Teams from the Western Hockey League are going to want to draft bantams from Ridge Meadows Minor Hockey, and the midgets will be sought-after prospects for the major midget league.
That’s the goal of the association’s new director of hockey development James Eccles.
“My goals for this year … it’s not banners,” he said. “That’s not what we’re here for.”
Approaching the game with a “win now” attitude can actually hinder development, he asserts.
Rigid systems play is the enemy.
Eccles doesn’t want to see Maple Ridge produce checking drones, who are most adept at the dump-and-chase game, or clearing pucks off the glass.
“The trap has slowed our game down, and decreased the skills in our players,” said Eccles.
Hockey Canada has researched the issue, and acknowledged that Canadian prospects who are coached to win games, rather than develop skills, become “too robotic” in their play.
Rather, his focus is on developing skilled players.
The RMMHA kids who are just starting hockey for the first time this season, what does he want them to look like, when they hit bantam hockey some eight seasons from now?
“You’re going to see a fast, creative breed of hockey player.”
Eccles has done a lot of analysis of what has been happening in minor hockey here, and doesn’t see a need to reinvent the wheel.
“The children have great development occurring, but there’s room for more success,” he said.
Stick skills will be an area of focus. The association has many good coaches, and has put a lot of emphasis on skating. Now, more incorporation of skating with pucks will produce more skillful players.
Eccles is taking a page out of the European playbook, and has obtained two buckets of steel pucks. They are more than twice as heavy as vulcanized rubber pucks, but once the players get the traditional biscuit back on their sticks after using steel, they have a better feel for the puck.
Stick battling is another skill he would like to see emphasized, and this is especially important given that bodychecking is no longer allowed in hockey until the bantam age group.
He wants kids to fall in love with hockey the way he did, and their coaches did.
“They’ve got to come out, and then want more.”
Gone are the days when 14 kids stand in a lineup while one skates through cones. Today’s coaches keep the entire group busy at once, and Eccles takes it to the extremes.
“Kids need to move. Kids need to be energetic, and they need to be having fun.”
To that end, he promotes small-area games.
He is running three skill development sessions, free for players, each Saturday and Sunda, beginning at 6:45 a.m. Players can sign up on the RMMHA website.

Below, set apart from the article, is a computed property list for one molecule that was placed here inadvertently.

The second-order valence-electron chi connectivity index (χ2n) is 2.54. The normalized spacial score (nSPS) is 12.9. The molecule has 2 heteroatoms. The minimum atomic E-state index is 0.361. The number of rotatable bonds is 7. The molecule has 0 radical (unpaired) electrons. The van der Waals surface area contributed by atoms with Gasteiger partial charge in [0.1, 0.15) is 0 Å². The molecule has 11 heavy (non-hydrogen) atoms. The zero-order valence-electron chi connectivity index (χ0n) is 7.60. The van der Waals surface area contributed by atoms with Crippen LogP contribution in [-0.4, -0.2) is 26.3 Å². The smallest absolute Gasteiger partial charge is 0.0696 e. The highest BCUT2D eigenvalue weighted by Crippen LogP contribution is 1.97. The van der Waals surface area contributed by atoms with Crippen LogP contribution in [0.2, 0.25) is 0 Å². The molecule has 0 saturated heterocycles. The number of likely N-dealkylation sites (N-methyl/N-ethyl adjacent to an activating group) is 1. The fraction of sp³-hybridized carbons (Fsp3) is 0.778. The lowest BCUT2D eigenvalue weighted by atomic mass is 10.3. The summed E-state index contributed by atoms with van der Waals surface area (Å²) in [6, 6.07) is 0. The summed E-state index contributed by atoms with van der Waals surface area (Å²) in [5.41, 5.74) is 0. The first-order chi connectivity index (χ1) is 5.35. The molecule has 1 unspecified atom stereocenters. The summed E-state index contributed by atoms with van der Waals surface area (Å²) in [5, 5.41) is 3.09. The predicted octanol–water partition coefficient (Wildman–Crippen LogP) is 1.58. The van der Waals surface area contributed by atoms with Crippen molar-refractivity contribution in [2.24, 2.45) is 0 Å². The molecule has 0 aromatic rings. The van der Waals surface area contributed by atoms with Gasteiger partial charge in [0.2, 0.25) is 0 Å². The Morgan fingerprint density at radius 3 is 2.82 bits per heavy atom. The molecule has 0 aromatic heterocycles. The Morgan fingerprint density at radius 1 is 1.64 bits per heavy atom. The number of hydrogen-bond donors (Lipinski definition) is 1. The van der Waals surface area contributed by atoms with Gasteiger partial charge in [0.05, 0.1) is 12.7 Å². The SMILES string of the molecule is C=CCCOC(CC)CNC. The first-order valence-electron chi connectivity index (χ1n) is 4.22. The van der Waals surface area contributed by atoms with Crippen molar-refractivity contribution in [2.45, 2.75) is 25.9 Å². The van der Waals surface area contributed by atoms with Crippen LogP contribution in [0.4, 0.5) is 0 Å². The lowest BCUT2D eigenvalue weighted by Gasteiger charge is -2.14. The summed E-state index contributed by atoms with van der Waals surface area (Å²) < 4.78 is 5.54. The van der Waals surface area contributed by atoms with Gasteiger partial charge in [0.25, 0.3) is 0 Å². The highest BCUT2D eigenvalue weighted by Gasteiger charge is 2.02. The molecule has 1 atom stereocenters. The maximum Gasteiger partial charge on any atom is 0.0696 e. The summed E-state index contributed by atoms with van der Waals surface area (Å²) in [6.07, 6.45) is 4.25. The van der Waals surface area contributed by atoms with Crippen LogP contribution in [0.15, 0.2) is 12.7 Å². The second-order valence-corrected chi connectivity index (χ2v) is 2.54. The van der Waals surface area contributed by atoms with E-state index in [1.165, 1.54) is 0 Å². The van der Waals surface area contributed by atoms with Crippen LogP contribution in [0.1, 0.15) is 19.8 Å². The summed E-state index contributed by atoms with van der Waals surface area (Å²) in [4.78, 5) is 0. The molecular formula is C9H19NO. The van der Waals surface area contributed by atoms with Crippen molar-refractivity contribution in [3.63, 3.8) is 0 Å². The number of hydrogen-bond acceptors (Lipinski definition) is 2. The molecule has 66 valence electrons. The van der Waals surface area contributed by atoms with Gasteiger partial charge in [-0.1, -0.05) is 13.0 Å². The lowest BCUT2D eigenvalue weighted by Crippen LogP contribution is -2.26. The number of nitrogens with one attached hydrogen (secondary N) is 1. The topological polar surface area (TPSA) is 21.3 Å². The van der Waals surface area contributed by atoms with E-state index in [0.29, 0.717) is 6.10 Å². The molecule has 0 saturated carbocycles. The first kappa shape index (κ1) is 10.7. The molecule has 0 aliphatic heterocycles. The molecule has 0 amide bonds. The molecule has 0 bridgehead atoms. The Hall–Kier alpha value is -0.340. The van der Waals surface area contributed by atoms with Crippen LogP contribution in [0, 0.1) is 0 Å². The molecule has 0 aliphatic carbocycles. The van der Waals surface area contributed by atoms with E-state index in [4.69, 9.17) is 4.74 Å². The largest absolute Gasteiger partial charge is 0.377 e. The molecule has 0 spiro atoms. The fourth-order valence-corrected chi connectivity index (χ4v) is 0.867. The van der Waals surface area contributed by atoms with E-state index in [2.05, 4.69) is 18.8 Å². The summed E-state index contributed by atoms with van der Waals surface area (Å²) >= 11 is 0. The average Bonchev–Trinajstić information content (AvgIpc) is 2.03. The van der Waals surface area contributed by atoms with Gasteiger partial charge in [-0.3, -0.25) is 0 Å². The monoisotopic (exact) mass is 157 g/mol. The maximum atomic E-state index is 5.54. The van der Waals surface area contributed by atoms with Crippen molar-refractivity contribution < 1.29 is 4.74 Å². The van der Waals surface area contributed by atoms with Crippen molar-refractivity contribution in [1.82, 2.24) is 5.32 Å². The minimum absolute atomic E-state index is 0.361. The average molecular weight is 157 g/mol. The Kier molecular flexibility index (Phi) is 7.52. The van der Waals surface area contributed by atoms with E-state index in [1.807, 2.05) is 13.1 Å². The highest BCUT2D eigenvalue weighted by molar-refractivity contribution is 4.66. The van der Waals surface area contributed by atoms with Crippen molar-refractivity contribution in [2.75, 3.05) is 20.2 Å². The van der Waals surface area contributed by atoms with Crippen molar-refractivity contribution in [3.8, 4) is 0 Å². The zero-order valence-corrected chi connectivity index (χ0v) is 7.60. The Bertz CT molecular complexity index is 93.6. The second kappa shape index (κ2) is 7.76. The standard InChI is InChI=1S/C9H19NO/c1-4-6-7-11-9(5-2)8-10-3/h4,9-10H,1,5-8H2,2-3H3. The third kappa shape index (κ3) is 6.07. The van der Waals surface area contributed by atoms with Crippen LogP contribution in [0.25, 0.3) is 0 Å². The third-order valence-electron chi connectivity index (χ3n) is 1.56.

Each session has a maximum of 30 players, “or it’s a fish farm.”
“We work on fundamental skills that coaches don’t have time for, and we work on small-area games,” he said.
He said players who are in hockey for the first time and other late starters are some of the biggest beneficiaries. Kids who started the year at a place where they can just stand up on their skates are already skating and pushing the puck ahead of themselves.
“You get a lot of pride out of that,” he said.
The association has other opportunities for more ice time, and has goaltender development every Tuesday night.
About every three weeks, he will also be doing coaching development sessions. Each will have a theme for the skate, such as creating offence or developing defencemen.
Part of his job is evaluating coaches, and so far he has been impressed with their dedication.
“I’m the first one to defend those guys,” he said. “I’m criticized and critiqued too – that’s what happens when you become a coach.”
Eccles played minor hockey in Abbotsford, and donned the Ridge Meadows Flames jersey in 1996. After junior hockey, he played four seasons at Kent State University, then coached for three seasons in the NCAA at State University in New York.
His other coaching experience includes assistant with the BCHL Westside Warriors, major midget, and instructor for Hockey Canada Skills Academy for the Kelowna School District.
Asked whether his focus is on rep teams, Eccles said the goal is to improve everyone. By heightening the overall skill level of the youngest players coming into the association, the most outstanding players will rise.
“And the good outcomes will come – the Ws.”
He’s loving the job.
“I wake up in the morning, and I get to go play hockey with kids.”